Second, has the Insolvency and Bankruptcy Act really worked? The Act was brought in 2016 to solve the issue to resolve corporate dispute mechanism especially for companies that are in steel, power sector. However there has been far from satisfactory results for the same. Nearly 1858 companies have gone in for dispute resolution of this more than 1000 are still under litigation. Only 94 achieved resolution and 243 were resolved by mutual consent. Given the slow process of judiciary it is highly likely that more cases will pile up rather than speed at which resolution is required.

Third, what is the cost of doing business in India? Typically a businessman today is offered an interest rate of 12-16% . So if in the cost of Rs 100 of a product Rs 16 goes to the bank only as interest compare this to any other country their rate is 2-6 %. But why is the money so expensive in India? One big reason is that the government is the biggest borrower. It has an insatiable appetite to meet its social and revenue expenditures (yojnas, welfare schemes). The government borrowing is the highest ever and stands at Rs 7.1 lakh cr for 2020. This has gone up by nearly 49% in the last 4.5 years. Add to this is the borrowing by PSU’s who are borrowing to meet government social needs (like NHAI for highway construction, NHB for Awas yojna, FCI for food subsidy etc). This borrowing stands at Rs 5.37 lakh cr a 100% increase from Rs2.73 lakh cr in 2016. Nearly all the money issued by the RBI is borrowed by the government (and PSUs) leading to high interest rates besides leaving hardly any money for the private sector to borrow.

Four ,the fear of the taxman. Every businessman is worried that if he makes any investment the tax sleuths will come knocking at his door asking for explanation of the money spent. Tax sleuths asking for arbitrary sums to meet their stiff tax targets is the continuing practice from the previous regime. The growing tax terrorism and arbitrations thereof which takes not less than 15 years or more to settle is keeping investors at bay. Add to this is the dishonoring by the government of international tax awards (like in Vodafone case) gives a signal that Modi 1.0 government is the law unto itself. After all the harassment the tax collection till March 2019 is full 1% less than the target set .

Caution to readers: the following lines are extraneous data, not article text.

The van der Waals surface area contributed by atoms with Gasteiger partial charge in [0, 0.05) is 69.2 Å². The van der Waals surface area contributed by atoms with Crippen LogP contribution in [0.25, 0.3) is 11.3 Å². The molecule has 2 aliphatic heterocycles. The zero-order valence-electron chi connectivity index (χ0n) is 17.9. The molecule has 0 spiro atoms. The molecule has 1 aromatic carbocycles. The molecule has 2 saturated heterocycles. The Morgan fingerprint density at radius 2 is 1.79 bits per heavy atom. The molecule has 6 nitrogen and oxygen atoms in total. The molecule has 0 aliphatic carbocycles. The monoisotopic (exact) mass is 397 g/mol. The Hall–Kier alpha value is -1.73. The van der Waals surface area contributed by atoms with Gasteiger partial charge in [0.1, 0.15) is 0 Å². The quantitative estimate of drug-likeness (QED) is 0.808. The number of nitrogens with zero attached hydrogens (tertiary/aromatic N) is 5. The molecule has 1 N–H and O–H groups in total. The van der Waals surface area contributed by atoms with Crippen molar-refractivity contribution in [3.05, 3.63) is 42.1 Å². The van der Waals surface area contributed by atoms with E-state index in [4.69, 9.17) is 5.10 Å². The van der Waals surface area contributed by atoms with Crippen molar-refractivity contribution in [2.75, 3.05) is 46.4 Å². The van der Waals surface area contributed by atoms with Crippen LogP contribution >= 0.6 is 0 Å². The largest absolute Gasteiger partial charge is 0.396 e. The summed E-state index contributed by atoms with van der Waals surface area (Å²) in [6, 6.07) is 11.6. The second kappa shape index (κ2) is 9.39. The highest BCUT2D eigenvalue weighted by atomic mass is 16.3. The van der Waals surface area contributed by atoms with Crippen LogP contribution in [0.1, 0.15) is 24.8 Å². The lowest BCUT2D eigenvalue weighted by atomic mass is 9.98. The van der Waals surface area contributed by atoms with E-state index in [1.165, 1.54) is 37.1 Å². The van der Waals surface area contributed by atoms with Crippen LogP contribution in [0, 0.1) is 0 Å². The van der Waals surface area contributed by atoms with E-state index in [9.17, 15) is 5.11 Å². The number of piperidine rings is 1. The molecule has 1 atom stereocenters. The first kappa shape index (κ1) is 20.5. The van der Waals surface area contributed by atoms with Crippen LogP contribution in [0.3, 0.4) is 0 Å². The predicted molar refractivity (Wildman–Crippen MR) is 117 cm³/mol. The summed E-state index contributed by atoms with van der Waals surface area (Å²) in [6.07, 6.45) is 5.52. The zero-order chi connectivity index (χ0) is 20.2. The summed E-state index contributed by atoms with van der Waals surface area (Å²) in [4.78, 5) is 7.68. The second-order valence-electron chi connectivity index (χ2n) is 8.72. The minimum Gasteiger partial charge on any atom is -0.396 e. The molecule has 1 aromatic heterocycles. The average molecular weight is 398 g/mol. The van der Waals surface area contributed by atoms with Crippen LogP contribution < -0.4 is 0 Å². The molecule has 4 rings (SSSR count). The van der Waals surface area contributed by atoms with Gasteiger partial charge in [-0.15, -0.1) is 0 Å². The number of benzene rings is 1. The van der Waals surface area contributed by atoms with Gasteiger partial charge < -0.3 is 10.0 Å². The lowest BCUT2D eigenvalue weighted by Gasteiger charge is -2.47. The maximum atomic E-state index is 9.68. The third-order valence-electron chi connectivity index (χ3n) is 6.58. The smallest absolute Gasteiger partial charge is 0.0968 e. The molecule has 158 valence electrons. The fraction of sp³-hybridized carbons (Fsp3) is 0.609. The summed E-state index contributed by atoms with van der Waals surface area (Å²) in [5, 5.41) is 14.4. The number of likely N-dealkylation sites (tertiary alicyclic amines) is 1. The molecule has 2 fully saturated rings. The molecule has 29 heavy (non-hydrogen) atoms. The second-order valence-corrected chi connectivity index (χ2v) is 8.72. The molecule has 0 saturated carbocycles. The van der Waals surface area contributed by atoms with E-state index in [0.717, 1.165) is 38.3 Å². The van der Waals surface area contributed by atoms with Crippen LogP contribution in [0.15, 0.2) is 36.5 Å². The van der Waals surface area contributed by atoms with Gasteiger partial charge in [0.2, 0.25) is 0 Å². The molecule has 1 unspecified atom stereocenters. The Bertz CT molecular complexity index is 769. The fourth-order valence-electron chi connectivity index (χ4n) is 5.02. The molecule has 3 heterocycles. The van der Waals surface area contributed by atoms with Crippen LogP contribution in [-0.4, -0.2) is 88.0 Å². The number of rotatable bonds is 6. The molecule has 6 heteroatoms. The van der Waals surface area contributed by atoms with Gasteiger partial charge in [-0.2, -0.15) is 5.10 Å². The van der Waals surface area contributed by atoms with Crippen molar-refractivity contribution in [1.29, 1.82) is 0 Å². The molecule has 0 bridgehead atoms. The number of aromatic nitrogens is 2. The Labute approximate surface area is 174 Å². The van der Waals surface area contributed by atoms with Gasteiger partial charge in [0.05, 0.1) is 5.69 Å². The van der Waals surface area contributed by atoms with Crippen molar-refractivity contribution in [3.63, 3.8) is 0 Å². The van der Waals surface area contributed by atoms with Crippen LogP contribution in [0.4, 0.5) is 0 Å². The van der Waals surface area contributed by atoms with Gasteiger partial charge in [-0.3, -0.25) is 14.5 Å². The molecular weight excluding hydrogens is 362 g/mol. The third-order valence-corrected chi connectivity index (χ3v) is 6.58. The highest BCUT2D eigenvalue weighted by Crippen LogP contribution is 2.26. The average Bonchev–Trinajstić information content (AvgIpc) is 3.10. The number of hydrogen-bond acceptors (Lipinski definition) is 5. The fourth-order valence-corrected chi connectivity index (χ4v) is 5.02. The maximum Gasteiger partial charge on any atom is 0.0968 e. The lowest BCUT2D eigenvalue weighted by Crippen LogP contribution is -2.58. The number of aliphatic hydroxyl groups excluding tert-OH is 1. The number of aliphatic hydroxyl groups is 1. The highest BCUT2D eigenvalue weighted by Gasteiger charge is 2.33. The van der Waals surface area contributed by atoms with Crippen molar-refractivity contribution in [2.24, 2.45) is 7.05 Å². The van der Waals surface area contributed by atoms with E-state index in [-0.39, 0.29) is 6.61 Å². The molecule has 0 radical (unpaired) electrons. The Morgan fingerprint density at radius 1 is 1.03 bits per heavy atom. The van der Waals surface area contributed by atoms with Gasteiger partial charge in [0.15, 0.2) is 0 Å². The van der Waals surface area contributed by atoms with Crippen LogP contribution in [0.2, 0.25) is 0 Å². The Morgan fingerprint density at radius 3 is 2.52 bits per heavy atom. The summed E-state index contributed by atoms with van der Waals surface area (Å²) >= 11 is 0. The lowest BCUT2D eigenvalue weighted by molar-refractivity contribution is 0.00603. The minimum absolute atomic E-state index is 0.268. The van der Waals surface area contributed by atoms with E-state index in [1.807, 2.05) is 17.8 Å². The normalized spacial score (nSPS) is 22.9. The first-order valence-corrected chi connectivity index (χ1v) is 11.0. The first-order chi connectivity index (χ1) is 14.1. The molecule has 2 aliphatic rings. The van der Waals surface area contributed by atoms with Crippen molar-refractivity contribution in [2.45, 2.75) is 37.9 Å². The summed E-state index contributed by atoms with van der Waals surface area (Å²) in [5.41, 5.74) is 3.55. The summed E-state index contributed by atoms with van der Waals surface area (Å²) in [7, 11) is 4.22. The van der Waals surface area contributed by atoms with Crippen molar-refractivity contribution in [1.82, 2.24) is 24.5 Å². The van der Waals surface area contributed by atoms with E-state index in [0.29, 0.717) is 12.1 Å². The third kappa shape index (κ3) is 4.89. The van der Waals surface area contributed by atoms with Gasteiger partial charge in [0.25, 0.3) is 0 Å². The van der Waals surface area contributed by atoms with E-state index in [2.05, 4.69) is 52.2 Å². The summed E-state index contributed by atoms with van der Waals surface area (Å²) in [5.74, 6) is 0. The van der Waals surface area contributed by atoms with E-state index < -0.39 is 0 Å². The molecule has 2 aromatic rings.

As if this is not enough the government continues to be in businesses that it should not be in. Despite claiming that it will disinvest it has not exited many business areas instead it chooses to run public enterprises inefficiently. The government continues to be owner of inefficient banks, bloated airlines, unviable fertiliser units, overmanned steel and mining companies etc. Not only does it run them inefficiently it distorts the prices of the end product thereby discouraging private investors to enter the fray. Why will any private player want to invest in these areas to compete with government inefficiencies?

These are some prominent reasons why private investors continue to be wary of the government. This government would do well to look at the 80’s and 90’s of the 20th Century, when most investments took place in India. What the government in those days did well to inspire investor confidence. For beginners the ambivalent attitude that ‘every businessman is a swindler ‘ has got to go. Can this socialist mindset be broken by the government? PM Modi has to take the lead to bring the fresh approach to usher in the much needed confidence. Can he is the point?


Courtesy: Poppolitics.com